Irons in 2009 are generally longer and more forgiving. That’s courtesy of new shapes, materials, CG positions and multifunctional soles that progress throughout many modern sets as they transition from long to short irons. You’ll also notice thinner, faster clubfaces on the latest irons that facilitate weight distribution and enhance ball speed. As manufacturing processes improve and gain sophistication, stainless-steel clubfaces can be made flatter, more durable and much thinner—to less than 2mm, which is about half as thick as those in the past. This helps free up mass, which can be reallocated to the low and back extremes in the clubhead, for extra forgiveness.
Thinner faces also allow variable face thicknesses, which yield a bigger sweet spot for better distance on mis-hits. New irons also feature elastomer damping inserts with multiple purposes: minimizing impact vibration, managing sound and improving weight distribution (substituting a low-density material for steel can shift mass toward the heel and toe, for improved MOI). What do all these advancements mean to you? “Distance is king,” says Bret Wahl, senior director of research and design for irons and wedges at TaylorMade.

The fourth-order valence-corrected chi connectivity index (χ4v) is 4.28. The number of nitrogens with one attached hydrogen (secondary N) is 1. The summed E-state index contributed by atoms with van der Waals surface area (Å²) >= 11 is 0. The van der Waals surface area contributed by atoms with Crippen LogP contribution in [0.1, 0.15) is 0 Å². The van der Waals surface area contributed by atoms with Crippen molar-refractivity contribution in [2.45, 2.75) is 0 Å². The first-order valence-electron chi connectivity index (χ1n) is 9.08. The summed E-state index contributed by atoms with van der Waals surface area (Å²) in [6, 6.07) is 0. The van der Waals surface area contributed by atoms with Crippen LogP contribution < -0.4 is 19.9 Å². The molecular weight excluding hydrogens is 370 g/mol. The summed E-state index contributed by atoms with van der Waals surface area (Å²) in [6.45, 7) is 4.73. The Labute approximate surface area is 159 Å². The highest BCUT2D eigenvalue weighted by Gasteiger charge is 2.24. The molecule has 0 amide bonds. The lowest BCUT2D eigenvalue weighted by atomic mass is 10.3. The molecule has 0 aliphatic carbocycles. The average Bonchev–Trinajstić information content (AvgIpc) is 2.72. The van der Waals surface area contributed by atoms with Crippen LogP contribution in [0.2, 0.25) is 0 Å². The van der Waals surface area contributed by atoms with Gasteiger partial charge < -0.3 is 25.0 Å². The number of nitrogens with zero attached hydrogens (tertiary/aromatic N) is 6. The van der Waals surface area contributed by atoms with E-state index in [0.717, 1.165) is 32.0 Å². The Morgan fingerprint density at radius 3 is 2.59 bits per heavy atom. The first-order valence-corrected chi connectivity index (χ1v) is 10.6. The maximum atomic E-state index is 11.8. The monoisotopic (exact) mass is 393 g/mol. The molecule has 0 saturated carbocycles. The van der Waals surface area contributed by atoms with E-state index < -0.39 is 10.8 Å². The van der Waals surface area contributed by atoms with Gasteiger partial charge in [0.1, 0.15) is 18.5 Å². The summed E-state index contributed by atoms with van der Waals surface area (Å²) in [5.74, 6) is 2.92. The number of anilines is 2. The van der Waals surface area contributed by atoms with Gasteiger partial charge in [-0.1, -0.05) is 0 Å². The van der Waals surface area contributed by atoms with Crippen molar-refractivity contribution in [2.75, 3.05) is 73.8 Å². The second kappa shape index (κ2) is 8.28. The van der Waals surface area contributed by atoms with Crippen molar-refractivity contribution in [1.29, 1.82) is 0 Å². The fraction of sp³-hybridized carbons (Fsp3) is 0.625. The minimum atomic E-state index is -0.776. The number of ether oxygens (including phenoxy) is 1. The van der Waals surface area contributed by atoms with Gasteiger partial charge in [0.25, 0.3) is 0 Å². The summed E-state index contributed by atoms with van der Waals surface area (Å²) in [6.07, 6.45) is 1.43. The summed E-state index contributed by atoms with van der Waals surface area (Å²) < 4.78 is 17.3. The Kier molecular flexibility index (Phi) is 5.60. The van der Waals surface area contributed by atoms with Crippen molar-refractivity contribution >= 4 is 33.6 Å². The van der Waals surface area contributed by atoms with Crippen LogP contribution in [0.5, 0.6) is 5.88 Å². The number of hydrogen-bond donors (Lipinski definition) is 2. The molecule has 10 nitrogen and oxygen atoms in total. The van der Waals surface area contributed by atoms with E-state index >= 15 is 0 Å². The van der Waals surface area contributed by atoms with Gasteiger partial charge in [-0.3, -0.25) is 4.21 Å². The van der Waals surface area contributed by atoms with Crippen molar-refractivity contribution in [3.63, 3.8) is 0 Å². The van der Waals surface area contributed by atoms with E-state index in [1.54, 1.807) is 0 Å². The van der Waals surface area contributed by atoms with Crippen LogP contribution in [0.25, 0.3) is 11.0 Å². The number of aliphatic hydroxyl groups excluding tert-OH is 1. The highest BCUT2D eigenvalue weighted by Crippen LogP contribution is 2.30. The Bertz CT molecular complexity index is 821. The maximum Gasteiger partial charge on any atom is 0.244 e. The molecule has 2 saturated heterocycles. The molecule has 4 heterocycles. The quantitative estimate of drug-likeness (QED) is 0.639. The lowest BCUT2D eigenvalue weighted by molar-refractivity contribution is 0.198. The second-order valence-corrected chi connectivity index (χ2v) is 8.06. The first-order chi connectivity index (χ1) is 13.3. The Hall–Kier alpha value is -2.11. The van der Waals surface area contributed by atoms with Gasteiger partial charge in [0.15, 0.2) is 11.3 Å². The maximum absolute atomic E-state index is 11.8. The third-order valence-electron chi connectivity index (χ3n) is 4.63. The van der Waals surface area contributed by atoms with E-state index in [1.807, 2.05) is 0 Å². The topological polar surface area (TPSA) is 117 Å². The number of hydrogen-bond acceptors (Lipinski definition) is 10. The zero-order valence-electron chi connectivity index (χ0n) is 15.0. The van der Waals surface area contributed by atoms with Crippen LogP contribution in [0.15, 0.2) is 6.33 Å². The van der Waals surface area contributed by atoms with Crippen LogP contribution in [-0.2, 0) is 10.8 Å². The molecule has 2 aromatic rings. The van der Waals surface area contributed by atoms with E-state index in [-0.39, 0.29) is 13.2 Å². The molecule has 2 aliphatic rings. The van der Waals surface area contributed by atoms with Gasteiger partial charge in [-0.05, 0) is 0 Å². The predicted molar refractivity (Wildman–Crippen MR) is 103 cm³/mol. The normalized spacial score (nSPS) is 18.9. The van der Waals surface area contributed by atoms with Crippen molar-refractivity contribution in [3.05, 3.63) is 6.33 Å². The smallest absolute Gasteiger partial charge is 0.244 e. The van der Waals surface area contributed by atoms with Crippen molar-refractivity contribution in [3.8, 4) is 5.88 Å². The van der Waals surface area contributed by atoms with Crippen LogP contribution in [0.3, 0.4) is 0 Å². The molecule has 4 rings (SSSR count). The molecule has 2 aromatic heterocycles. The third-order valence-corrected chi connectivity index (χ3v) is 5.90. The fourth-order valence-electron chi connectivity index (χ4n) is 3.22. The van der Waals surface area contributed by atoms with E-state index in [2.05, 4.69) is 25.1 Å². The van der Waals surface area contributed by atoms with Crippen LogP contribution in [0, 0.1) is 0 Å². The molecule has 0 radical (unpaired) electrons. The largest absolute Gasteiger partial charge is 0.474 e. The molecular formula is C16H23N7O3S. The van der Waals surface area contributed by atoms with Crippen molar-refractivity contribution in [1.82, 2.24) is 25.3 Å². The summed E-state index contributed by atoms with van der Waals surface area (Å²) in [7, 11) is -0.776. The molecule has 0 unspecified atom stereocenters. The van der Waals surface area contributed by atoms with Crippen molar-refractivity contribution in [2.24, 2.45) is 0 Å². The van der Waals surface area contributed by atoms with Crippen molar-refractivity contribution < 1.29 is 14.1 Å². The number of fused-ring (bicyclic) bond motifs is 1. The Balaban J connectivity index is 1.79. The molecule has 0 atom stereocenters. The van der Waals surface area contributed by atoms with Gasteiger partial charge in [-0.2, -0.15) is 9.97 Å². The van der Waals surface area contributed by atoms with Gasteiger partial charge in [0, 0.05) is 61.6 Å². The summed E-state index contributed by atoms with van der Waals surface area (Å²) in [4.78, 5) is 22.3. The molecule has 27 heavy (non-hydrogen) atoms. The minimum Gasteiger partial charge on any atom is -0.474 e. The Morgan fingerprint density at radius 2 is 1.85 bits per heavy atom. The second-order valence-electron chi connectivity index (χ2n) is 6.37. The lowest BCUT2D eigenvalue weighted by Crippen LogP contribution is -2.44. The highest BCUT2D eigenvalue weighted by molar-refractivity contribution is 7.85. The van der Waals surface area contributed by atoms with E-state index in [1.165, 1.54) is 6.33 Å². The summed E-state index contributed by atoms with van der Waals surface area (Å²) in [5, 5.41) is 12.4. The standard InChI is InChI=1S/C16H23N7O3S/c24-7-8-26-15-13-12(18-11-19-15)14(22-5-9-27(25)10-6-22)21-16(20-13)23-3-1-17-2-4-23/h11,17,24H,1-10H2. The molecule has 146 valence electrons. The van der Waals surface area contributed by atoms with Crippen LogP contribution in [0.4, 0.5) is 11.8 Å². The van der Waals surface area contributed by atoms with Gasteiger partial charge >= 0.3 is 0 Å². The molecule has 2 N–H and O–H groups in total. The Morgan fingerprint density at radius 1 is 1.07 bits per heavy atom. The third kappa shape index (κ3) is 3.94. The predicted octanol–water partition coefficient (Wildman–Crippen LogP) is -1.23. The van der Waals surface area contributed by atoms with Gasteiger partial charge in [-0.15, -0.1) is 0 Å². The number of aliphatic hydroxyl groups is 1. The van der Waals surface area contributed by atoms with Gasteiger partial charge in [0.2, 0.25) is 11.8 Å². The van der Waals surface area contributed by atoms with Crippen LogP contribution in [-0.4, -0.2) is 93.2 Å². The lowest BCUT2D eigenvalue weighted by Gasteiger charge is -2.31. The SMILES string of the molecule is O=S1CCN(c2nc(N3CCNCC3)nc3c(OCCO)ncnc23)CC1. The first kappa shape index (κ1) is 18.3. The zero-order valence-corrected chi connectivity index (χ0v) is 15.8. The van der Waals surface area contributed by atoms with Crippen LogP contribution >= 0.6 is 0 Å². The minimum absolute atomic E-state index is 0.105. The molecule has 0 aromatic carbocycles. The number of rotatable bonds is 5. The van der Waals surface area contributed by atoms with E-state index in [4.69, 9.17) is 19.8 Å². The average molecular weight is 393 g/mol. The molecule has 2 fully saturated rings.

“But there will be an emphasis on managing that distance in a meaningful way, so that long, mid- and short irons produce the performance expected from a well-coordinated set. Long irons will deliver distance and forgiveness, redefining your 4- and 5-iron. Mid-irons will be long and accurate, and short irons will be accurate and playable.”